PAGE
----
The apocalyptic way of seeing transcends an individualistic, pietistic, inward-looking ‘spirituality’ and opens up a horizon of political, social and cosmic implications that has everything to do with the state of our world today and our role as Christians in that world.

If we begin by talking about being acquitted in the courtroom, we are working from a diminished perspective. (319-20).

These are important and controversial proposals. If the gospel is only framed in legal terms there are unforeseen consequences.

If the preacher / pastor is stuck in the realm of the law court, the presentation of the gospel is likely to drift into a moralistic frame of reference. (320)

Forensic imagery if taken in isolation is inimical to the gospel – but not for the reasons that many critics think. The problem is not that we should get rid of the concept of judgment, which is a major theme of both Old and New Testaments. The problem is understanding judgement exclusively in terms of the metaphor of trial, verdict, and sentencing in a court of law. (320)

Rather, Rutledge concludes, the atonement as a courtroom verdict, must be located within the wider and broader apocalyptic framework of God’s deliverance.

My comments – within evangelical Protestantism it is the forensic image of the law court that has for centuries dominated thinking about the atonement. There are links here with what Rutledge is saying to criticisms of how justification by faith become virtually synonymous with ‘the gospel’, yet the two concepts are quite distinct, the former a consequence of the latter.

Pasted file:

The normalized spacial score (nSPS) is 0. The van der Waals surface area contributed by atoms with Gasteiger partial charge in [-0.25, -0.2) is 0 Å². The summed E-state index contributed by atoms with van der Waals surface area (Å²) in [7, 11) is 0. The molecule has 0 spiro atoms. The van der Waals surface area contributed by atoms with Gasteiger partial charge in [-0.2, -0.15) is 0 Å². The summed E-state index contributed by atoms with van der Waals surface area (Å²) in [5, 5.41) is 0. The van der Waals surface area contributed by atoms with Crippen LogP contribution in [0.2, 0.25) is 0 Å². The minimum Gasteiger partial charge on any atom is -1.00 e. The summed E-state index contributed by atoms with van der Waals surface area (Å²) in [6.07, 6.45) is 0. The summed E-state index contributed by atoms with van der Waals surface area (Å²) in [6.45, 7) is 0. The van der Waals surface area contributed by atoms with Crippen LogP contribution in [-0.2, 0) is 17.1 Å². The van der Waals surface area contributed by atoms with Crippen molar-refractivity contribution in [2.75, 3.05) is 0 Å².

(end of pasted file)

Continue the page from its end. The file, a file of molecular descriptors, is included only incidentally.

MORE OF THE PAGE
And how justification by faith, improperly understood, does result in a narrow, individualistic, ‘ledger balance’ understanding of Christ’s work on the cross. It can give the mistaken impression that the Christian faith is a ‘done deal’. ‘My sin problem’ is sorted out and so the Christian life and all that follows – a life in community, service, doing justice, prayer, and spiritual transformation is somewhat detached from ‘salvation’.

This misses the kingdom of God which is at the heart of the good news of Jesus Christ, and tends to marginalise the bigger purpose of God for his people to be a kingdom community in the world. It downplays the work of the Spirit and that a response to the gospel is only the beginning of a transformed life lived within the ‘now and the not yet’ of the kingdom come and yet to be fulfilled.

Comments on this welcome!